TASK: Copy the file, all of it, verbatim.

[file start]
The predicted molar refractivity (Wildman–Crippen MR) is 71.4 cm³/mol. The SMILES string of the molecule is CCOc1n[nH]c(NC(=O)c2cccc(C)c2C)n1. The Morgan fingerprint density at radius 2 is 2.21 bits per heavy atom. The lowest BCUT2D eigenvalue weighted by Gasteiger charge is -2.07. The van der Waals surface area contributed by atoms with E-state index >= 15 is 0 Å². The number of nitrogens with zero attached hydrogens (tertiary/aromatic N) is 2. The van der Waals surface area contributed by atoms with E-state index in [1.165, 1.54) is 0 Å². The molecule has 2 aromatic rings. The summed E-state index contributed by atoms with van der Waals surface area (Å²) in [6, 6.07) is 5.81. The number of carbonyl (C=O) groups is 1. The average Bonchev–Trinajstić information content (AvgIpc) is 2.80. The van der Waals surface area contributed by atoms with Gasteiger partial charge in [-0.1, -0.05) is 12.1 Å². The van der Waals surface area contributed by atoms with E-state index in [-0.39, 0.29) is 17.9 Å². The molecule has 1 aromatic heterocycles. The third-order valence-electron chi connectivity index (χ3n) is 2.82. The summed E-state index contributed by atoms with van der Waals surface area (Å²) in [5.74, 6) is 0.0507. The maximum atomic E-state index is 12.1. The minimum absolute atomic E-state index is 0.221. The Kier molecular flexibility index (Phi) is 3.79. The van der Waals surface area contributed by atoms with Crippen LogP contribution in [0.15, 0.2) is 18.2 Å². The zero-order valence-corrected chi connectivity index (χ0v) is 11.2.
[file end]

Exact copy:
The predicted molar refractivity (Wildman–Crippen MR) is 71.4 cm³/mol. The SMILES string of the molecule is CCOc1n[nH]c(NC(=O)c2cccc(C)c2C)n1. The Morgan fingerprint density at radius 2 is 2.21 bits per heavy atom. The lowest BCUT2D eigenvalue weighted by Gasteiger charge is -2.07. The van der Waals surface area contributed by atoms with E-state index >= 15 is 0 Å². The number of nitrogens with zero attached hydrogens (tertiary/aromatic N) is 2. The van der Waals surface area contributed by atoms with E-state index in [1.165, 1.54) is 0 Å². The molecule has 2 aromatic rings. The summed E-state index contributed by atoms with van der Waals surface area (Å²) in [6, 6.07) is 5.81. The number of carbonyl (C=O) groups is 1. The average Bonchev–Trinajstić information content (AvgIpc) is 2.80. The van der Waals surface area contributed by atoms with Gasteiger partial charge in [-0.1, -0.05) is 12.1 Å². The van der Waals surface area contributed by atoms with E-state index in [-0.39, 0.29) is 17.9 Å². The molecule has 1 aromatic heterocycles. The third-order valence-electron chi connectivity index (χ3n) is 2.82. The summed E-state index contributed by atoms with van der Waals surface area (Å²) in [5.74, 6) is 0.0507. The maximum atomic E-state index is 12.1. The minimum absolute atomic E-state index is 0.221. The Kier molecular flexibility index (Phi) is 3.79. The van der Waals surface area contributed by atoms with Crippen LogP contribution in [0.15, 0.2) is 18.2 Å². The zero-order valence-corrected chi connectivity index (χ0v) is 11.2.